Book review: A Humble Companion by Laurie Graham

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From the dark humour of A Humble Companion’s opening lines through its 60 exhilarating years alongside the eccentric House of Hanover, you know you are in the company of a very special author.

Laurie Graham – humourist, novelist and creative conjuror of history – produces some of the most original and entertaining books in today’s market. She is observant, sardonic, humane and supremely literate, and her moving, funny books speak loudly of a sophisticated talent.

Here she lets loose an enchanting and irreverent observer – Nellie Welche, a royal steward’s daughter and ‘humble’ friend of a royal princess – and gives her the character and razor-sharp wit to lift the lid on Hanoverian high drama.

From the first rumblings of revolution in France to the exciting, modern times of gaslight and steam trains, and from poor mad King George III to safe and steady Queen Victoria, Nellie is perfectly placed to be the sharp-penned narrator of a changing world and the unchanging, cloistered lives of Princess Sofia and her sisters.

The result is a revealing and often heart-rending account of what it was to be the offspring , and particularly the female offspring , of a monarch over 200 years ago – freezing palaces, little pleasure, few privileges and plenty of paternalistic pedantry.

In 1788, 13-year-old Nellie, only child of a high-ranking steward in the household of Prinnie, Prince of Wales, becomes the subject of a ‘royal experiment’ when she is selected to be playfellow and humble companion to his sister, young Princess Sofia (Sofy,) so that the girl might gain ‘a better understanding of the world.’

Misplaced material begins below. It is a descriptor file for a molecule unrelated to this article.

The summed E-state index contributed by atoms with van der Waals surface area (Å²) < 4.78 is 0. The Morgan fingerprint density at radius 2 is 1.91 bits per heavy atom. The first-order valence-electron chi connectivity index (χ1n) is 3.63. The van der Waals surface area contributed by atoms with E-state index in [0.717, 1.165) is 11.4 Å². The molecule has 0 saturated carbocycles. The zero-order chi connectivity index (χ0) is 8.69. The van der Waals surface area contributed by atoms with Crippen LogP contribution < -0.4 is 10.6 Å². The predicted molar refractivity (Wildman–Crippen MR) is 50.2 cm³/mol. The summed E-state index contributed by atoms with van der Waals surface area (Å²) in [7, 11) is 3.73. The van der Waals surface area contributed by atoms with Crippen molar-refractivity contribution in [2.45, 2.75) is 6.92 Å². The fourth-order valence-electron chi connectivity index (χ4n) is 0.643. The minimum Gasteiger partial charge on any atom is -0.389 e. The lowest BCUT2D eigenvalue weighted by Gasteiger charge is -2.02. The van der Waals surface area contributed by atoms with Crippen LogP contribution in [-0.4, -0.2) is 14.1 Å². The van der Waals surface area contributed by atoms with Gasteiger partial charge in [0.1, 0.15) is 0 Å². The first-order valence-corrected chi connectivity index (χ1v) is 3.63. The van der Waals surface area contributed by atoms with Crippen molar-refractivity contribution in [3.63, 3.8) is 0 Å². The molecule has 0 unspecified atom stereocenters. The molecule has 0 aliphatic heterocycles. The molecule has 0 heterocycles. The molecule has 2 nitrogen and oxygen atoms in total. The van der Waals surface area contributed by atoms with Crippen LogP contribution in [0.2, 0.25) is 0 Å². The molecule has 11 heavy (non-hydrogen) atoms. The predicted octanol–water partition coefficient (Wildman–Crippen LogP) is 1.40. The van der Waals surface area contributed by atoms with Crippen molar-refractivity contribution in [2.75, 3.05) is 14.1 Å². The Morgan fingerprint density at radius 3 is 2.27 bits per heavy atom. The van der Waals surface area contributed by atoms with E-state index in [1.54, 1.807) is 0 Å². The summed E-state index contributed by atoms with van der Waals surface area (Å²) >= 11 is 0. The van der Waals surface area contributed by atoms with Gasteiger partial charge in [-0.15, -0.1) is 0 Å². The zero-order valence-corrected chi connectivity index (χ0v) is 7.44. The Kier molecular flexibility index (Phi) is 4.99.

An only child, Nellie has a birthmark on her face but has never allowed a mirror or the disfigurement to change her view of life and, like her father, she wears her ‘servitude’ lightly and ‘uses it cannily.’

Sensible, cheerful and cherished by her parents, she is unfazed by her new role in a household with 15 children, particularly after being assured by her family’s own general servant, the amazing Mr Morphew, that the royals ‘might have thrones under them but they’re still sitting on their rumps.’

But the reality of the princesses’ claustrophobic existence is an eye-opener for Nellie. Separated from their parents and brothers, closeted in comfortless houses with nurses and unsympathetic governesses, the younger girls thread beads, embroider tray cloths, eat yesterday’s mutton and kill time until a German cousin offers them marriage.

Despite their very different backgrounds, the two girls become friends for life with Nellie proving a hawk-eyed witness to the increasingly bizarre behaviour of affable, gentle King George, the wanton neglect of his imperious wife Queen Charlotte, the fall-out from the French Revolution and the birth of little Princess Alexandrina, the future Queen Victoria.

Nellie is the family’s keeper of secrets and her memoir lifts the lid on the House of Hanover’s worst excesses, most blatant lies and greatest vulnerabilities...

A Humble Companion has been painstakingly researched but Graham uses her knowledge with a light touch and a keen eye for the genuine human plight of the Georgian princesses in their shuttered and gilded cages.

Using superb comic timing and a faultless storytelling technique, she finds colour, poignancy and humour in the lives of the royals and the colourful characters, both real and fictional, drawn from all levels of society.

An extraordinary novel from an extraordinary writer...

(Quercus, hardback, £16.99)